Germany joins the European boycott against purchases of Russian oil

Germany joins the European boycott against purchases of Russian oil

Credit: Google maps - Christian Beyer

Germany agrees to boycott European purchases of Russian oil

The German government has today, Sunday, May 1, informed Brussels that it agrees with a new package of sanctions against Russia that includes the European boycott of Russian oil. Robert Habeck, the vice- Chancellor, and  Minister of Economy and Climate, anticipated that German independence from Russian oil was “a matter of days away” and has already sent his concession in this regard.

With this decision, only six countries are left to join this boycott: Hungary, Austria, Slovakia, Spain, Italy, and Greece. Slovakia and Hungary are still opposed to a rapid import ban because of their heavy dependence on Russian oil supplies.

In the case of the southern European countries, the main reason is that the expected rise in energy prices is a major concern.

Germany’s change of heart is based on its recent successes in finding alternative oil suppliers. Habeck announced that dependence on Russian oil has been reduced from 35 per cent prior to the start of the war in Ukraine, to the current 12 per cent, in only eight weeks of work.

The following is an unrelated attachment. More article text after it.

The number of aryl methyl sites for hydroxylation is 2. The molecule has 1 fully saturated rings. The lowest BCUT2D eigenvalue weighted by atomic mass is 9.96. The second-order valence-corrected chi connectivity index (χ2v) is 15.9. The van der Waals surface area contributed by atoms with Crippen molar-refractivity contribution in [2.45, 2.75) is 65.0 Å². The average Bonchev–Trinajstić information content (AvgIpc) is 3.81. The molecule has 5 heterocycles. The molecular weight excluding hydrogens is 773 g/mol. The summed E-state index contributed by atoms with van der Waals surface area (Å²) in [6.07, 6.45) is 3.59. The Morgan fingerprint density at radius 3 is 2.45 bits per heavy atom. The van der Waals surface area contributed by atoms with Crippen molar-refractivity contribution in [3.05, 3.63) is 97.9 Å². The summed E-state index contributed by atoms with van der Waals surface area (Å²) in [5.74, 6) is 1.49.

The government has established new energy contracts with Norway, Qatar, and the United Arab Emirates. With these, it hopes to speed up the substitution of Russian raw materials, and is even legally preparing the German expropriation of the subsidiaries of Russian energy companies, if it becomes necessary to guarantee the supply.

According to the dpa news agency, citing diplomatic sources in Brussels, during the most recent preliminary talks on a sixth package of sanctions, the Berlin government was already clearly in favor of introducing an embargo.

The European Commission wants to present the draft of a new package of sanctions against Russia as soon as possible in order to increase pressure on the Moscow government. As for the oil embargo, the issue of transition periods remains up in the air.

Given the relatively large group of reticent countries, the proposal could be to allow Russian oil imports until the autumn, or even winter. According to information from dpa, the Commission’s original plan was to present the new sanctions package at the beginning of the week, but it could now take a little longer due to ongoing coordination, including with partners outside the EU.

In addition to the new sanctions against the Russian oil sector, the new EU sanctions package will also likely include more trade restrictions and punitive measures against other individuals and companies, which could affect, for example, Sberbank , the largest Russian bank, as reported by


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Written by

Chris King

Originally from Wales, Chris spent years on the Costa del Sol before moving to the Algarve where he is a web reporter for The Euro Weekly News covering international and Spanish national news. Got a news story you want to share? Then get in touch at